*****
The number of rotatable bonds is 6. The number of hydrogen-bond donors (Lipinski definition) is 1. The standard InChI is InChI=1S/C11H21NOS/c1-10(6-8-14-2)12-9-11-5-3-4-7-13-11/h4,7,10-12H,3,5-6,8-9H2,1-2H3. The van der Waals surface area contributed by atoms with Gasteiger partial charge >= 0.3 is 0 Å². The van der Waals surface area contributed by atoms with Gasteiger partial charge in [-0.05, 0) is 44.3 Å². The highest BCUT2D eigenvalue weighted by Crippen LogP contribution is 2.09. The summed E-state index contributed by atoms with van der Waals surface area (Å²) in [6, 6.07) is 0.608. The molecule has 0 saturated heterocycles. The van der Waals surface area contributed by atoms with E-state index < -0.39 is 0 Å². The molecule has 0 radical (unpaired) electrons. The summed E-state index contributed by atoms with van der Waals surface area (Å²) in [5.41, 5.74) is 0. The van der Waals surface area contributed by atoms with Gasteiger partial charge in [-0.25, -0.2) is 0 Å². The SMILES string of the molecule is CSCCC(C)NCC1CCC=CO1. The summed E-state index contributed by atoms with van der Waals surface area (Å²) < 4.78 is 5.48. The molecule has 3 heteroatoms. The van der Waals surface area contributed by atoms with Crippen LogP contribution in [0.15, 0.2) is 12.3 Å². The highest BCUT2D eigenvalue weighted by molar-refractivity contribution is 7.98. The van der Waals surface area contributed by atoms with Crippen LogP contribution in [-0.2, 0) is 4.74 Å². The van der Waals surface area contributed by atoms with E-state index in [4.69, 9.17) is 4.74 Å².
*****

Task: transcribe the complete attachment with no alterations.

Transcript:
The number of rotatable bonds is 6. The number of hydrogen-bond donors (Lipinski definition) is 1. The standard InChI is InChI=1S/C11H21NOS/c1-10(6-8-14-2)12-9-11-5-3-4-7-13-11/h4,7,10-12H,3,5-6,8-9H2,1-2H3. The van der Waals surface area contributed by atoms with Gasteiger partial charge >= 0.3 is 0 Å². The van der Waals surface area contributed by atoms with Gasteiger partial charge in [-0.05, 0) is 44.3 Å². The highest BCUT2D eigenvalue weighted by Crippen LogP contribution is 2.09. The summed E-state index contributed by atoms with van der Waals surface area (Å²) in [6, 6.07) is 0.608. The molecule has 0 saturated heterocycles. The van der Waals surface area contributed by atoms with E-state index < -0.39 is 0 Å². The molecule has 0 radical (unpaired) electrons. The summed E-state index contributed by atoms with van der Waals surface area (Å²) in [5.41, 5.74) is 0. The van der Waals surface area contributed by atoms with Gasteiger partial charge in [-0.25, -0.2) is 0 Å². The SMILES string of the molecule is CSCCC(C)NCC1CCC=CO1. The summed E-state index contributed by atoms with van der Waals surface area (Å²) < 4.78 is 5.48. The molecule has 3 heteroatoms. The van der Waals surface area contributed by atoms with Crippen LogP contribution in [0.15, 0.2) is 12.3 Å². The highest BCUT2D eigenvalue weighted by molar-refractivity contribution is 7.98. The van der Waals surface area contributed by atoms with Crippen LogP contribution in [-0.2, 0) is 4.74 Å². The van der Waals surface area contributed by atoms with E-state index in [4.69, 9.17) is 4.74 Å².